Cook v. National Archives & Records Administration

Filing 22

MEMORANDUM & ORDER granting 7 Motion for Summary Judgment; denying 17 Motion for Summary Judgment. The Plaintiff's Motion for Summary Judgment is DENIED, and Defendant's Motion for Summary Judgment is GRANTED. The Clerk the Court is directed to terminate motions number 7 and 17 on the ECF docket, and to close the case. (Signed by Judge Kevin Thomas Duffy on 1/30/2013) (ft)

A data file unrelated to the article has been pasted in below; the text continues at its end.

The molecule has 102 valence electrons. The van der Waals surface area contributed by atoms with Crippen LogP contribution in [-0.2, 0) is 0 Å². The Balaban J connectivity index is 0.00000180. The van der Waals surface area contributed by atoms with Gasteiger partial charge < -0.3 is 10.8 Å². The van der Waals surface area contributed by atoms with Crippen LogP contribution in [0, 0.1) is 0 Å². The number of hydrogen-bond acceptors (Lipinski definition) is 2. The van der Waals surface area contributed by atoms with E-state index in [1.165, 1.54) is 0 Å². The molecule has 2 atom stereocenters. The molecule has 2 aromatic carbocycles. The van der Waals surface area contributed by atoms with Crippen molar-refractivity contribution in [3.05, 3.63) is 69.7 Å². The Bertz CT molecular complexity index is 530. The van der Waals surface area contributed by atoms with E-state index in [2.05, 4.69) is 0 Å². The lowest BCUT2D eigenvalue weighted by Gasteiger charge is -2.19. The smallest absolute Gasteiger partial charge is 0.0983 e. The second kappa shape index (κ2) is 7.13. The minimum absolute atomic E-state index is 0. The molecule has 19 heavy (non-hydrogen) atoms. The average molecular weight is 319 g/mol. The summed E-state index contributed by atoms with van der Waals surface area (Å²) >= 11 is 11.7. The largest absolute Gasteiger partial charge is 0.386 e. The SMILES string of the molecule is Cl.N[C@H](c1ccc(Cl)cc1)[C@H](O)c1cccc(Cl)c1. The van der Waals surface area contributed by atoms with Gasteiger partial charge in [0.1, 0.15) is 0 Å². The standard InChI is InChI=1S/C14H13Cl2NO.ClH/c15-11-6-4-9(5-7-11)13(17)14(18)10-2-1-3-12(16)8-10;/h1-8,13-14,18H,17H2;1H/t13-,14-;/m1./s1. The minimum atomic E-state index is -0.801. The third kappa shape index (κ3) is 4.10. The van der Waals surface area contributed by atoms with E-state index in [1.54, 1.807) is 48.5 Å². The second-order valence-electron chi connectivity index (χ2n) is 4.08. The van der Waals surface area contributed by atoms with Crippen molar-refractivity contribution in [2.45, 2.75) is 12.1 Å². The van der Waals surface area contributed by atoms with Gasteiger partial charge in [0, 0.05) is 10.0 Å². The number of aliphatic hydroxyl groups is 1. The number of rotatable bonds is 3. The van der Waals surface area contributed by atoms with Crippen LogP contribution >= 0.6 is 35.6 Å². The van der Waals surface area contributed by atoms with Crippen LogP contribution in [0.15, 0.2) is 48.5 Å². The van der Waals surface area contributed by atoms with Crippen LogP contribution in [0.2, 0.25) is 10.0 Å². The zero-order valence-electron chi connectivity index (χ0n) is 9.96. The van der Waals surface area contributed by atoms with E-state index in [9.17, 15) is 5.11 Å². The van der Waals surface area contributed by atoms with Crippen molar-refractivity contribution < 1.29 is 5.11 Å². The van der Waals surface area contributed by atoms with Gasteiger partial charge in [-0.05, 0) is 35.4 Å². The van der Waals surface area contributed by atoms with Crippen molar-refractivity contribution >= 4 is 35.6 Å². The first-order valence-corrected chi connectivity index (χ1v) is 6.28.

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UNITED STATES DISTRICT COURT SOUTHERN DISTRICT OF NEW YORK --- -- X JOHN COOK, 11-cv-8624 (KTD) Plaintiff, MEMORANDUM & ORDER -v- NATIONAL ARCHIVES AND RECORDS ADMINISTRATION, Defendant. -- - --- ----------- X KEVIN T. DUFFY UNITED STATES DISTRICT JUDGE Plaintiff John Cook, a political reporter for Gawker Media, requested documents from the National Archives and Records Administration ("NARA" or "the government") pursuant to the Freedom of Information Act ("FOIA") relating to research requests made on behalf of former President George W. Bush and former Vice President Dick Cheney. NARA denied Mr. Cook's request in part, citing the Presidential Records Act and FOIA Exemption 6 as its reasons for withholding certain information. Mr. Cook initiated this lawsuit to challenge NARA's determination and the parties have cross moved for summary judgment. For the reasons discussed below, Plaintiff's motion is DENIED and the government's motion is GRANTED. BACKGROUND The President Records Act ("PRA"), 44 U.S.C. §§ 2201-07 (2012), was passed in 1978 in the wake of Watergate to establish 1 "the public ownership of records created by future presidents and their staffs in the course of discharging their official duties ll and "procedures governing the preservation and public availability of these records at the end of a Presidential administration. II H.R. Rep. No. 95-1487, at 2 (1978). Prior to the Nixon Administration, Presidential records were generally viewed as the President's personal property. See Jonathan Turley, Presidential Papers and Popular Government: The Convergence of Constitutional and Property Theory in Claims of Ownership and Control of Presidential Records, 88 Cornell L. Rev. 651, 657-67 (2003) (discussing the history of access to presidential records). The PRA makes public "Presidential records," which are defined as "any documentary materials relating to the political activities of the President or members of his staff, but only if such activities relate to or have a direct effect upon the carrying out of constitutional, statutory, or other official or ceremonial duties of the President." (2012). § 2201(2) (A) The PRA explicitly does not encompass a President's personal records. See 44 U.S.C. term 'Presidential records' § 2201 (2) (B) (iii) (2012) ("The . does not include any documentary materials that are . .. "). 44 U.S.C. (ii) personal records It tasks NARA's chief officer, the Archivist of the United States, with "responsibility for the custody, control, 2 and preservation of, and access to, the Presidential records . /I 44 U.S.C. § 2203 (f) (l) (2012). The PRA places two restrictions on public access to (i) a five-year time period during which Presidential records: an administration's files are made available only for archival purposes, see 44 U.S.C. § 2204 (b) (2) (A) (2012), and (ii) a period of up to 12 years during which access is restricted for documents in six enumerated categories designated by the President before he leaves office. (2012) . See 44 U.S.C. § 2204(a) Former officials of the relevant Administration are permitted to access the documents during the restricted periods, and they may designate representatives to access the documents on their behalf. 42 U.S.C. § 2205(3) (2012). The incumbent President, the judiciary, and Members of Congress are also permitted early access to the restricted documents for government business. 44 U.S.C. § 2205(2) (2012). To access these documents, officials or their designees must make a request to NARA. See Robinson Decl. ~ 17. Collectively, NARA refers to these requests made by or on behalf of current and former officials as "special access requests." rd. ~ 10. These special access requests "reveal the identity of the requester and the substance of what the requester seeks." 1 Def.'s Mem. 1 More specifically, " [s]pecial access requests generally may include, research on behalf of the former President, former Vice President, and former First Lady for their memoirs; research for specific documents, including for 3 Law in Supp. Mot. Summ. J. at 5. NARA maintains records of special access requests. On October 21, 2010, Plaintiff John Cook submitted a ForA request to NARA requesting the agency's documentation of: • "all requests for access to records received by the George W. Bush Presidential Library since February 1, 2009"; • "all requests for access to the records of former Vice President Dick Cheney received by NARA staff since February 1, 2009"; and • all correspondence regarding those requests. Compl. Ex. 1. NARA responded on December 1, 2010, indicating that it would disclose ForA requests for access to Presidential records made by the general public, but that it was categorically withholding the special access requests. See Compl. Ex. 2. NARA indicated that it treats special access requests as "researcher reference requests," which, in its view, are nondisclosable under ForA Exemption 6, 5 U.S.C. (2012) ("Exemption 6"). § 552(b) (6) Exemption 6 protects the disclosure of information that would "constitute a clearly unwarranted invasion of personal privacy." rd. NARA also explained that "ForA requesters are not subject to the same right to privacy as researchers." Compl. Ex. 2. scholarly publications; requests for copies of textual and audiovisual materials to be sent to the permanent facility's museum design firm; as well as requests from individuals requesting copies of their photographs taken with the former President or Vice President." Robinson Decl. , 15. 4 Mr. Cook appealed, see Compl. Ex. 3, and upon reconsideration NARA retracted its decision to withhold the requests made by the incumbent President, the judiciary, and Members of Congress on the basis that those officials do not have a personal privacy interest in the information sought as required by Exemption 6, since they are only permitted access to the records for government business. (2012) i compl. Ex. 4. See 44 U.S.C. 2205(2) § NARA maintained its position, however, that former President Bush and Vice President Cheney's requests for records from their own Administration are protected by Exemption 6. See Compl. Ex. 4. Mr. Cook filed this lawsuit on November 29, 2011. Mr. Cook, who is a political reporter for Gawker Media, has offered two public interest justifications for seeking this information: (i) ~[T]o gain insight into the way in which the former President and Vice President have chosen to shape the public's perception of their time in office, and to provide this insight to the public through online news stories," Compl. ~ to "shed light on how NARA is administering the PRA." 5, and (ii) PI.'s Memo. Law in Supp. Mot. Summ. J. at 1. The parties have agreed by stipulation that the issues in this case are narrowed to the FOIA requests for (1) special access requests to NARA by former President Bush, former Vice President Cheney, and their designated representatives, and (2) 5 NARA!s responses. See Dkt. NO.6. The parties have cross- moved for summary judgment. ANALYSIS I. Standard of Review FOIA cases are generally! on summary judgment. of the Fed. 2009) . See Bloomberg L.P. Reserve Sys., Summary and most appropriately, judgment 649 is F. Supp. v. Board of Governors 2d 262,271 appropriate resolved where (S.D.N.Y. "there is no genuine issue as to any material fact and that the moving party is entitled to judgment as a matter of law." Fed. R. Ci v . P. 56 (a) . "In ruling on a motion for summary judgment! a court must resolve all ambiguities and draw all factual inferences in favor of the nonmoving party." (2d Cir. 2006) McClellan v. Smith, 439 F.3d 137, 144 (citing Anderson v. Liberty Lobby, Inc., 477 U.S. 242, 255 (1986)). "Inferences and burdens of proof on cross­ motions for summary judgment are the same as those for a unilateral summary judgment motion." Ferrigno v. U.S. Dep't of Homeland Sec., No. 09 Civ. 5878, 2011 WL 1345168, at *3 (S.D.N.Y. Mar. 29, 2011) (citing Straube v. Florida Union Free Sch. Dist., 801 F. Supp. 1164, 1174 (S.D.N.Y. 1992). "[E]ach cross-movant must present sufficient evidence to satisfy its burden of proof on all material facts." U.S. Underwriters Ins. Co. v. Roka LLC, No. 99 Civ. 10136, 2000 WL 1473607, at *3 6 (S.D.N.Y. Sept. 29, 2000). The agency asserting the exemption - here, NARA - bears the burden of justifying nondisclosure. ~ency, Wilner v. Nat'l Sec. 592 F.3d 60, 69 (2d Cir. 2009). "The agency's decision that the information is exempt from disclosure receives no deferencei accordingly, the district court decides de novo whether the agency has sustained its burden." Bloomberg, L.P. v. Board of Governors of the Fed. Reserve Sys., 601 F.3d 143, 147 (2d Cir. 2010). II. FOIA Exemption 6 FOIA requires federal agencies to make certain information available to the public and sets forth the methods by which the public can request the information. 522 (2012). See generally 5 U.S.C. § FOIA was enacted to "open agency action to the light of public scrutiny." U.S. Dep't of Justice v. Reporter's Comm. for Freedom of the Press, 489 U.S. 749, 772 (1989) of Air Force v. Rose, 425 U.S. 352, 372 (1976)). (citing There are, however, nine categories of information that are exempt from disclosure under FOIA. See 5 U.S.C. § 522(b} (2012). Exemption 6 of FOIA - the exemption the government is asserting here permits an agency to withhold "personnel and medical files and similar files the disclosure of which would constitute a clearly unwarranted invasion of personal privacy." 5 U.S.C. § 552 (b) (6) (2012). "Exemption 6 is intended to 7 'protect individuals from the injury and embarrassment that can result from the unnecessary disclosure of personal information. (citing u.s. III Wood v. FBI, 432 F.3d 78, 86 (2d Cir. 2005) Dep't of State v. Washington Post Co., 456 U.S. 595,599 (1982)). To determine whether information is protected from disclosure under Exemption 6, courts undertake a two-part inquiry. See Wood, 432 F.3d at 86. First, the Court must "determine whether the personal information is contained in a file similar to a medical or personnel file. 1I Id. Second, the Court must "balance the public's need for the information against the individual's privacy interest to determine whether the disclosure of the names would constitute a clearly unwarranted invasion of personal privacy." (internal citations omitted). Wood, 432 F.3d at 86 If the information sought is not a personnel, medical, or similar file, the Court need not engage in the balancing inquiry. See, ~~, Families for Freedom v. U.S. Customs and Border Prot., 837 F. Supp. 2d 287, 301 (S.D.N.Y. 2011). A. The Special Access Requests are 'Similar Files.' Since the special access requests are not medical or personnel files, they are only exempt from disclosure under Exemption 6 if they constitute 'similar files.' 552(b) (6) (2012). See 5 U.S.C. The Supreme Court has interpreted the term 8 § 'similar files' broadly to include any ~detailed Government records on an individual which can be identified as applying to that individual." Washington Post, 456 U.S. at 602 (protecting from disclosure under FOIA Exemption 6 documents indicating whether two Iranian nationals passports) i ld valid United States see Wood 432 F.3d at 86 (~[W]e ask whether the records at issue are likely to contain the type of personal ormation that would be in a medical or personnel file."). the Supreme Court has observed, ~The As House and Senate Reports, although not defining the phrase 'similar files,' suggest that Congress' primary purpose in enacting Exemption 6 was to protect individuals from the injury and embarrassment that can result from the unnecessary disclosure of personal information." Washington Post, 456 U.S. at 599. Courts have considered records that contain information such as "place of birth, date of birth, date of marriage, employment history, and comparable data" as 'similar files' for the first step of the Exemption 6 analys 456 U.S. at 600. Washington Post, Documents containing marital status and names of personnel's spouses are also 'similar files.' Vance, 648 F.2d 10, 17 (D.C. Cir. 1980) See Simpson v. (marital status and names of spouses of foreign-service personnel were properly withheld under Exemption 6), abrogated on other grounds Washington Post, 456 U.S. 595. Likewise, an agency's 9 investigative files that likely contain identifying information about (i) the sUbject of an investigation or (ii) third parties such as witnesses constitute 'similar files.' See Wood, 432 F.3d at 87 ("highly detailed" records containing "personal information about the sUbjects of the investigation" - FBI agents accused of filing false affidavits for arrest warrants ­ and "private information about other individuals, particularly witnesses" were 'similar files' for Exemption 6 analysis) Perlman v. U.S. of Justice, ------------------------------------2002) i 312 F.3d 100, 106 (2d Cir. (report of investigation involving improper conduct by agency official was a 'similar file' because it was a "detailed Government record" containing identifying information about the subject of the investigation), aff'd on rehearing, 380 F.3d 110 (2d Cir. 2004). In contrast, inter-agency emails - even ones that included the sender's name, position, department, and phone number - are not 'similar files' entitled to protection under Exemption 6. See Families for Freedom, 837 F. Supp. 2d at 301. "[M]undane interoffice communications that do not contain any detailed personal information . can in no way be construed as similar to personnel or medical files." Id. i see also VoteHemp, . Inc. v. DEA, 567 F. Supp. 2d I, 15 (D.D.C. 2004) (redacted names of DEA employees who authored or received documents are not 'similar 10 files,' but names and addresses of third parties contained in documents constitute 'similar files'). Courts determining whether a file is 'similar' to a medical or personnel file have thus drawn a line between documents that contain, on the one hand, personal information about (i) third parties who are not agency personnel or (ii) agency personnel who are subjects of an investigation, and, on the other hand, (iii) information pertaining to agency personnel who are going about their normal work duties. The former two are 'similar files' while the latter is not. This application is consistent with FOIA's dual objectives of permitting citizens to know "what their government is up to," Dep't of Justice v. Reporter's Comm. for Freedom of Press, 489 U.S. 749, 773 (1989), whi at the same time protecting the privacy of citizens whose personal information unwittingly turns up in agency documents. Here, NARA has identified approximately 1,000 responsive 'special access requests,' see Robinson Decl. ~ 19, that "reveal the identity of the requester and the subject of what the requester seeks./f Def.'s Mem. Law in Supp. Mot. Summ. J. at 5i see also Robinson Decl. ~ 15. However, the government has not provided specific details on the contents of any particular document. 2 Regardless, the description the government has Typically in ForA cases the government is required to provide a Vaughn index to support its assertion of a ForA exemption, which should "describe with reasonable specificity the nature of the documents at issue and the 2 11 provided is sufficient for the Court to conclude that the records at issue here are 'similar fi since they are ~detailed s' under Exemption 6 Government records on an individual which can be identified as applying to that individual." Was~ington Post, 456 U.S. at 602. Because the research requests contain the names and potentially the contact information of the researchers who have been designated by the former President and Vice President, the records that Mr. Cook requests can be identified as applying to those researchers, who are not NARA agency officials. 301. Cf. Families for Freedom, 837 F. Supp. 2d at In addition, because the researchers are acting on former President George W. Bush and former Vice President Dick Cheney's behalf, the records that Mr. Cook requests can be identified as applying to the former President and Vice President. The records are detailed in the sense that they comprise approximately 1,000 pages of research requests made pertaining to the former President and former Vice President's time in office. Ultimately, given the Supreme Court's broad interpretation of the term, the records at issue here are 'similar files.' justification for nondisclosure." See Halpern v. Fed. Bureau of 181 F.3d 279, 290 (2d Cir. 1999); ~aughn v. Rosen, 484 F.2d 820 (D.C. Cir. 1973). The government has not done so here, but does not need to since it is asserting a blanket exemption for all special access requests. Invest~gation, 12 B. Disclosure of Certain Portions of the Requested Documents Would Constitute a "Clearly Unwarranted Invasion of Personal Privacy." Since the Court has determined that the requested records are 'simi files,' it must next "balance the public's need for the information against the individual's privacy interest," Wood, 432 F.3d at 86, to determine whether disclosure would constitute a "clearly unwarranted invasion of personal privacy." 5 U.S.C. § 552(b) (6) (2012). To make this determination, courts balance the public's interest in disclosure against the individuals' privacy interests. Rose, 425 U.S. at 372; Hopkins v. U.S. Dep't of Hous. & Urban Dev., 929 F.2d 81, 86 87 (2d Cir. 1991) . The privacy side of the balancing test is broad. 929 at 87. See "It encompasses all interests involving the individual's control of information concerning his or her person." Wood, 432 F.3d at 88 (internal citations omitted). The government the burden of demonstrating the existence of a substantial privacy interest. ~~~, Sims v. Central Intelligence 642 F.2d 562, 573 (D.C. Cir. 1980). On the other side, the "relevant public interest in the FOIA balancing analysis" is "the extent to which disclosure of the information sought would 'shed light on an agency's performance of s statutory duties' or otherwise let citizens know 'what their government is up to. "' 13 Dep't of Defense v. FLRA, 510 U.S. 487, 497 (1994) (quoting Reporter's Comm. for Freedom of Press, 489 U.S. at 773). "That purpose, however, is not fostered by disclosure of information about private citizens that is accumulated in various governmental files but that reveals little or nothing about an agency's own conduct./I Reporter's Comm. for Freedom of Press, 489 U.S. at 773. Balancing the public's need the requested information against the former official's and their designees' privacy interests, the Court finds that disclosure here would constitute a clearly unwarranted invasion of personal privacy. First, the former President and Vice President's research designees have an obvious privacy interest their names and contact information, which evidently appear on the special access requests. Like the documents protected in Washington Post, 456 U.S. at 600, __~___ , 648 F.2d at 17, and Wood, 432 F.3d at 87 - all of which contained personal identifying information that was unrelated to agency personnel going about their work duties - the documents here fit squarely within Exemption 6's purview to the extent they contain personal identifying information about the designees. Second, the government has presented a number of compelling arguments demonstrating that former President George W. Bush and Vice President Cheney have a substantial privacy interest in the requested documents. Given that the privacy side of the 14 balancing test encompasses "all interests involving the individual's control of information concerning his or her person," Wood, 432 F.3d at 88 (internal citations omitted), the Court agrees with the government that President Bush and Vice President Cheney have a great privacy interest in "not having the subject about which they think and gather information being involuntarily broadcast to the general public." in Supp. Mot. Summ. J. at 12. Def.'s Mem. Law It is evident that researchers have an expectation of confidentiality when they conduct research at NARA facilities, see, ~, Def.'s Mem. Law in Supp. Mot. Summ. J. at 14-17, and making NARA research requests accessible through FOIA will inevitably have a chilling effect on academic research. And since the PRA is in part designed to give former Presidents and Vice Presidents a time-limited monopoly on certain information to encourage the preparation of their memoirs, their research in particular has important privacy interests at stake. The public interest justifications for disclosing the research requests do not outweigh these privacy interests. 3 The Mr . Cook offered the following two public interest justifications for his FOIA request: (i) "[T]o gain insight into the way in which the former President and Vice President have chosen to shape the public's perception of their time in office, and to provide this insight to the public through online news stories," Compl. ~ 5, and (ii) to "shed light on how NARA is administering the PRA." Pl.'s Memo. Law in Supp. Mot. Summ. J. at 1. The latter justification was not pleaded in the Complaint, and, frankly, appears to be an after-the-fact attempt to shoehorn Plaintiff's request to fit within the existing legal framework in which "lolfficial information that sheds light on an agency's performance of its statutory duties falls squarely 3 15 American public stands to gain little from knowing what the former officials are researching during the time period protected by the PRA. In contrast, the invasion of privacy on the former officials and their designees is great. The government has thus fulfilled its burden of showing a clearly unwarranted invasion of personal privacy, and the public interests that Mr. Cook articulates do not outweigh any privacy interest that the former President and Vice President, and their designees, have in the requested documents. CONCLUSION For the reasons discussed above, the Plaintiff's Motion for Summary Judgment is DENIED, and Defendant's Motion for Summary Judgment is GRANTED. the Court is directed to The Clerk terminate motions number 7 and 17 on the ECF docket, and to close the case. ?,l SO ORDERED: :;j~~ ·'KEVIN T. UNITED STATES D Dated: New York, New York January 30, 2013 within [FOIA's] statutory purpose." Dep't of Defense, 510 U.S. at 495 96. This argument could apply in each and every case - for every decision by NARA gives insight into "how NARA is administering the PRA." PI.'s Memo. Law in Supp. Mot. Summ. J. at 1. 16